Essentials: The Semi Serious Fujifilm Instax Film Photographer


Essentials is a series where we round up specially curated kits for different photographers in different situations. Other items could surely be substituted, but these are what we personally recommend.

While it’s still not totally there yet, the Fujifilm Instax format is starting to offer support for the more serious minded photographer out there. The imaging area is around the size of true 645 format, and for that reason it would be absolutely incredible as a serious image capturing format. The film is more than capable of delivering great details but the problems for many years has been the cameras. However, two cameras in particular are fantastic choices for a photographer looking to get more seriously into the Instax format.

As always, the Essentials series isn’t sponsored but instead designed to give a photographer various kit options.

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The Absolute Most Simple Key to Creating More Film-Like Digital Photos

Chris Gampat Adam's edited portraits (2 of 9)ISO 1001-1250 sec at f - 1.4

Quite obviously, the best way to create an image that looks like film is to shoot film to start out with; but if you don’t have a film camera or aren’t ready to take that dip yet, there is a basic fundamental principle that you should know. Lots of photographers go out there and create images that they state and truly believe looks like film. But indeed, it really doesn’t. The reason for this is because most photographers don’t understand how film works when it comes to one of the biggest parameters out there: colors.

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MINT’s SLR670s Noir Is The Polaroid You’ve Dreamed Of


Today MINT has announced their latest modernized Polaroid offering in the form of the SLR-670s Noir, an upgraded and improved Polaroid SX-70 with two new auto modes and a manual mode. If you are an old Polaroid aficionado, than this could be a camera that you want to get your hands on.

MINT in case you are not up to date, is a company that has been refurbishing old Polaroid cameras, upgrading them, and reselling them to the modern market. In the case of the SLR-670s Noir, the base Polaroid model that makes up the majority of the camera is none other than the trusty old Polaroid SX-70. They’re also the makers of the TL70. Continue reading…

Review: Fujifilm Instax Mini Monochrome (Black and White)


While Fujifilm Instax enjoys quite a bit of popularity with the crowd of young photographers that enjoy the instant, lo-fi analog feel, there are a number of us that have really wanted to use the film for a higher end look. The first move towards that was cameras that have a bit more manual control over the exposure–while the next was Fujifilm Instax Mini Monochrome. The new black and white film is an ISO 800 normal contrast film that can be tough to work with at times, but when you get it right, it really shines.

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First Impressions: Leica Sofort Instant Film Camera


If you were to tell me years ago that Leica was going to launch an instant film camera, I would’ve laughed pretty hard. But as Instax started to become more and more serious (and expensive) it started to make more sense. And so, we have the Leica Sofort–Leica’s first entry into the Instax film market. Shooting the same Instax Mini film that is so popular amongst many photographers, the Sofort is a colorful, cute looking addition to the assortment of cameras that are already out there. Sure, it’s pricy. But it’s also probably one of the more stylish cameras out there.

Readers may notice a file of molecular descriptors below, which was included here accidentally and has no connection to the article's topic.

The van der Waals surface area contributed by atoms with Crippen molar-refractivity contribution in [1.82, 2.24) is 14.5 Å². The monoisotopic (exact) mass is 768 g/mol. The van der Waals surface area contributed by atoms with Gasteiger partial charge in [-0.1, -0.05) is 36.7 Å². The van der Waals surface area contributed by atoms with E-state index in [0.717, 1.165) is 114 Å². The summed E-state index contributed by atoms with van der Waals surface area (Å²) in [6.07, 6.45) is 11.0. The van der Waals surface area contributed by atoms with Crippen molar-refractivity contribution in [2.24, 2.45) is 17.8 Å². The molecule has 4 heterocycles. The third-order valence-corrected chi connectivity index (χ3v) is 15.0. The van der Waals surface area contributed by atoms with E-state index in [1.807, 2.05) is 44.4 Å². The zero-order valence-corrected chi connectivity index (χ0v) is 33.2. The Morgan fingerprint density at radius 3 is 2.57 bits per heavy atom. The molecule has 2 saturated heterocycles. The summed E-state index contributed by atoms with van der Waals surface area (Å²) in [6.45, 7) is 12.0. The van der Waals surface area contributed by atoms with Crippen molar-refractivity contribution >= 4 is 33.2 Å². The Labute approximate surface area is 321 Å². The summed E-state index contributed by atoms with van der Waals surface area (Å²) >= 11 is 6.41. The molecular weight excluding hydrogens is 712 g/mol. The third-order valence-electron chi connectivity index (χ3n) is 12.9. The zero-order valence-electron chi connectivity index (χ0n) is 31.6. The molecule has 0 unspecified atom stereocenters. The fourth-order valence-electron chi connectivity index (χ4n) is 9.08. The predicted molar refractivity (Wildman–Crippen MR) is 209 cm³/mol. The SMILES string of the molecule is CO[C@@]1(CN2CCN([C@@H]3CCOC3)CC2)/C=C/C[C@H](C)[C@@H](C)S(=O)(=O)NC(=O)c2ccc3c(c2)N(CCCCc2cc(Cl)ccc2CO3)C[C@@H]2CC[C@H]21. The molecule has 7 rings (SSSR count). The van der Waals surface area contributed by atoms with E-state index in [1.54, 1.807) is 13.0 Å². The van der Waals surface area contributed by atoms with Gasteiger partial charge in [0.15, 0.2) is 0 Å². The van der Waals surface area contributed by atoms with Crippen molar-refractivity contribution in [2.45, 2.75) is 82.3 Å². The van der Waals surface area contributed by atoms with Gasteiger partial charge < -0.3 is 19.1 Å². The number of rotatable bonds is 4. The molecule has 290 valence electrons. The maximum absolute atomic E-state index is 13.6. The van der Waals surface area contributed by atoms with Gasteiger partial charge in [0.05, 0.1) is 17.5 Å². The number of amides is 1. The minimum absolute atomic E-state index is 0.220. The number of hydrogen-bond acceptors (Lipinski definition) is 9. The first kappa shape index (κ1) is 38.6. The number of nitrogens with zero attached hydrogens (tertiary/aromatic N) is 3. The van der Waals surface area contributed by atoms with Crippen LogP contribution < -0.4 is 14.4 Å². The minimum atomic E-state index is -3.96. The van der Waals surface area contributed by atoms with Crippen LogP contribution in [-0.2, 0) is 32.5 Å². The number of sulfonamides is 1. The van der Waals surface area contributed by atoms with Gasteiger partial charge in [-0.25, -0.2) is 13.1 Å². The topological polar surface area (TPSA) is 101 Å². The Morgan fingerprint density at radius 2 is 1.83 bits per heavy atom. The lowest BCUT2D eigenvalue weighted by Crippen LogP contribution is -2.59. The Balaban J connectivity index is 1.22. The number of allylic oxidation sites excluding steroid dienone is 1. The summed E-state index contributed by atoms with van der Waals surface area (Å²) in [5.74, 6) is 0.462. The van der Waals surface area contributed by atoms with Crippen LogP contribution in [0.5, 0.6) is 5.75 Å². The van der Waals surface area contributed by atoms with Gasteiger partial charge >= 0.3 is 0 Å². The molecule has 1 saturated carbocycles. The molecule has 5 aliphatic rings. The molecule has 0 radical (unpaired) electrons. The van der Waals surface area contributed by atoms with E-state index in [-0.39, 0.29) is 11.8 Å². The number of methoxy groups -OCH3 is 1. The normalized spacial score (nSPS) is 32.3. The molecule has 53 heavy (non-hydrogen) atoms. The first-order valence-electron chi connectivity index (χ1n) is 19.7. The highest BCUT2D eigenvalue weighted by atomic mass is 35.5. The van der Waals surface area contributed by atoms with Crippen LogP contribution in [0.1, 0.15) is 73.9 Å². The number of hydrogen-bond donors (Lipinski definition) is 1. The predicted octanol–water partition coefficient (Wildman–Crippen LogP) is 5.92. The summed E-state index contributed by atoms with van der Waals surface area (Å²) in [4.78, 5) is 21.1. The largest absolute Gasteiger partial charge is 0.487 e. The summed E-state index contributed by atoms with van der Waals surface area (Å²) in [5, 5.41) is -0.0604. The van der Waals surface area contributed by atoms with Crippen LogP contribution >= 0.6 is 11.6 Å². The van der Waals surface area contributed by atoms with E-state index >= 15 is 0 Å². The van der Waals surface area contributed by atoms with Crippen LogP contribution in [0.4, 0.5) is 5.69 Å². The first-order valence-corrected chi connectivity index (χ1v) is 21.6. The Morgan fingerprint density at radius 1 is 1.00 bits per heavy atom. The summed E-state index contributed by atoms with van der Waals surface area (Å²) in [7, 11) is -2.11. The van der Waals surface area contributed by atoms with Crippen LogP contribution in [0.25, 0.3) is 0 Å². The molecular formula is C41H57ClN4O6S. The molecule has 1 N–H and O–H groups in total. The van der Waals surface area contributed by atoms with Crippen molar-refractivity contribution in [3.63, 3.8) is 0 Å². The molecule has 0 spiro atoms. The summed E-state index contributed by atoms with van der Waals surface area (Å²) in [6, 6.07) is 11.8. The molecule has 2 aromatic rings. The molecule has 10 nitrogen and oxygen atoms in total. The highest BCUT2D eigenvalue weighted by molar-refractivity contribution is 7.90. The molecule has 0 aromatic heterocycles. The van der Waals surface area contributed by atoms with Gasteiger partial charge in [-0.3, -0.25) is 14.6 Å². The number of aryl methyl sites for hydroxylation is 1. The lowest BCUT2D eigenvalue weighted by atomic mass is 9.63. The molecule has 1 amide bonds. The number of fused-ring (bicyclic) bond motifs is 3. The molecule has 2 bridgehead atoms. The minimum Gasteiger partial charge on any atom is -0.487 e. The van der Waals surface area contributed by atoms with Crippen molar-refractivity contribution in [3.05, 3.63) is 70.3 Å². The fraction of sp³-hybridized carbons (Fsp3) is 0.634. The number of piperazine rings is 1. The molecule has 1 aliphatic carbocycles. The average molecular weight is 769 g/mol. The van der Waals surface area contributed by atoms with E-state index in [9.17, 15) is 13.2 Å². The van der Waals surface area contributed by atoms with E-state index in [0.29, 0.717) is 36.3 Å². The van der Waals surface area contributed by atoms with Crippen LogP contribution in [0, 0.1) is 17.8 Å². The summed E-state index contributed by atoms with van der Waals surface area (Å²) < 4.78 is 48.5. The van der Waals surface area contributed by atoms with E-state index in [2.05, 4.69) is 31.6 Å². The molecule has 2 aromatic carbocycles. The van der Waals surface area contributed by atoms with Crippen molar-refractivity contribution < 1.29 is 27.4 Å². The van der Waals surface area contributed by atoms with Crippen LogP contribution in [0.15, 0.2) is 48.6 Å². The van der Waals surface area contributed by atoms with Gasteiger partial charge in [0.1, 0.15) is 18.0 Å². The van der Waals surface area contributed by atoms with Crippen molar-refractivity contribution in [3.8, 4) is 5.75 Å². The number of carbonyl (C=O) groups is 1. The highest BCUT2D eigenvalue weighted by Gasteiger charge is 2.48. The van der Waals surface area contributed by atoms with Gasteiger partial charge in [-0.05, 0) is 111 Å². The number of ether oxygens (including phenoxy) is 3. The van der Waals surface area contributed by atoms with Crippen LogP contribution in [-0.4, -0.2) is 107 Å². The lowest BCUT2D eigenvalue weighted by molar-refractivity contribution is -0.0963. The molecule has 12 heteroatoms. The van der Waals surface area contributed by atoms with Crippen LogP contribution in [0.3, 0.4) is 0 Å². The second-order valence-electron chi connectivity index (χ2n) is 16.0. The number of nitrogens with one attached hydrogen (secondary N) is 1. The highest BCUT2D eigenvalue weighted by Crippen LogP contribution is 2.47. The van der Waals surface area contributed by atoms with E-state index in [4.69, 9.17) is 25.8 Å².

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First Sample Images: Fujifilm Instax Mini Monochrome (Black and White)


We’ve been waiting for a very, very long time for Fujifilm Instax Mini Monochrome, and it’s finally here. The film renders an image that is around the same size as 645 film; but one of the problems that it faces is a lack of solid optics and full manual control on a camera. Manufacturers are realizing this more and more though, and so we’re bound to have something soon. We recently purchased four packs of it and ran it through a Mint Camera Instantflex TL70 2.0–which is arguably the best Instax Mini shooting camera on the market. So far it’s proving to be really interesting and far better than the color film. Our review is still underway but here are some of our first impressions.

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Has Digital Technology Ruined Street Photography?


This is a syndicated blog post from Street Silhouettes. It and the images here are being republished with exclusive permission from Horatio Tan.

This is not going to be a popular opinion. However, in the course of starting a discussion, sometimes it is helpful to speak from a dissenting position. I want to talk about street photography.

Now don’t get me wrong. I love street photography. In fact, I have been known to do it myself. However, there is something about street photography that just isn’t sitting right with me. It has to do with what street photography has become, as a result of digital technology.

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Film’s Comeback Inspires New Darkroom At Deakin University

Image via Deakin University

It is not every day that you hear about new darkroom facilities being built at Universities (or anywhere else), in fact it is quite the opposite, with many being shut down for lack of use or poor conditions. But that may start to change, or at least it is at Deakin University where Film’s recent comeback (of sorts) has inspired the construction of brand-new darkroom facilities for their photography students.  Continue reading…